Bonuses Important to Employee Retention
Dec. 10 -- Ye olde holiday ham may not cut it for most workers, but when it comes to keeping employees happy, bosses may find that some form of year-end recognition beats no bonus at all.
At the same time, experts say workers counting on a holiday gift from their employers are waking up to a less satisfying reality, one where the once-traditional bonus has gone the way of corporate profits and disappeared.
"The mega-bonus era is over," declares Judy Olian, dean of the Smeal College of Business at Pennsylvania State University in University Park, Pa. "If there's less of a bottom line, there's less to distribute at year-end."
Where receiving a holiday ham, gift certificate or small sum of cash used to be a normal cultural practice in Corporate America, now what is routine are frozen salaries and job cuts. The Department of Labor reports that since the recession began last March, more than 1.2 million Americans have lost their jobs.
"Employees are expecting less this year in terms of merit-based bonuses and other pay incentives," agrees Bill Coleman, senior vice president of compensation at Salary.com, a Web site that provides information on human resources and compensation. "The general population is resigned to getting next to nothing and will be pleasantly surprised to get something."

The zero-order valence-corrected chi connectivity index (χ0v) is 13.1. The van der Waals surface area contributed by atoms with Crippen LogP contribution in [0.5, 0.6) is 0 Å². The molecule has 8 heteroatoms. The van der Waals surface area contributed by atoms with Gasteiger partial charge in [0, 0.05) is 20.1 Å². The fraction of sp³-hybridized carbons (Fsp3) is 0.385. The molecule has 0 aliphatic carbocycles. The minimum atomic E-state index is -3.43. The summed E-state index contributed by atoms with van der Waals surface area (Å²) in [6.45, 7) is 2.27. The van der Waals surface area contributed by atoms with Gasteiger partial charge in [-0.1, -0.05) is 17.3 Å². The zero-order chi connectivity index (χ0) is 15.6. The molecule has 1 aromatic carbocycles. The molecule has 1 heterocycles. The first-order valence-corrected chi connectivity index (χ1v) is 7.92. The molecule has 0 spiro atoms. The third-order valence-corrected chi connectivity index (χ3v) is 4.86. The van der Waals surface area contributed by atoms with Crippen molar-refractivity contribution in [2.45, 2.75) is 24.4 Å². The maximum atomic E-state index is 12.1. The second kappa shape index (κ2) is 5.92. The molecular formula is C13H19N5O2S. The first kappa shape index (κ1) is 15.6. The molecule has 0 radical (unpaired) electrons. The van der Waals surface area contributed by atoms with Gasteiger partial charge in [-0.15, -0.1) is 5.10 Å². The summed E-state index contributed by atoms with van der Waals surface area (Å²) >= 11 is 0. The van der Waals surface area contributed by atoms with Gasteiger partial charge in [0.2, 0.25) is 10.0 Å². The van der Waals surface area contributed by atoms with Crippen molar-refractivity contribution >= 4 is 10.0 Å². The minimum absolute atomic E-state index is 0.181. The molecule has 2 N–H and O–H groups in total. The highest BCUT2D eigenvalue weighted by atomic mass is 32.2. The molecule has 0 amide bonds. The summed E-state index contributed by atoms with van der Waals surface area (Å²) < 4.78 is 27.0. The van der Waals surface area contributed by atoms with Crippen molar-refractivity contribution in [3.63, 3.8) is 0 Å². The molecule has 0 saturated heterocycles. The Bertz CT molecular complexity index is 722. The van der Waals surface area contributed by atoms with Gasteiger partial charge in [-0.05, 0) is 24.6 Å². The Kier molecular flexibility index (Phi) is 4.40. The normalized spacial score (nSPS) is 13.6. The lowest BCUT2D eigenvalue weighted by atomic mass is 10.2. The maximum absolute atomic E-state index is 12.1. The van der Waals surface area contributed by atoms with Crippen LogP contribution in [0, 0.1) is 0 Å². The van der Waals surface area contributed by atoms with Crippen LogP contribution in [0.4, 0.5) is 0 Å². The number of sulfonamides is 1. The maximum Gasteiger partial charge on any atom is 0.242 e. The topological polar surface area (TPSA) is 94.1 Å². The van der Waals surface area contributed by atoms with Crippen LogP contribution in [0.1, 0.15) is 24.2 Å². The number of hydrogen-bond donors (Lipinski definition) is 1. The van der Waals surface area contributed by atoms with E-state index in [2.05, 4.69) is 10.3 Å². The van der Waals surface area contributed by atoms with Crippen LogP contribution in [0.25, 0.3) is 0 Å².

Yet, at this sensitive economic time, firms with a tradition of giving out a little holiday cheer should seriously consider to do so this year, says Alison Peterson, a senior consultant with Lincolnshire, Ill.-based Hewitt Associates, a management consulting and outsourcing company.
"If the gift is symbolic, it may be more important now than ever to show employees that their company cares about them," she conjectures. "If the expenditure isn't really big … it's important to make sure those who have survived layoffs feel good about the business."
Reconsidering the Bonus
Recession or not, holiday rewards really do matter to employees, finds the latest workplace survey conducted by opinion research firm Wirthlin Worldwide, for Xylo Inc., a Web-based human resources solutions firm in Bellevue, Wash.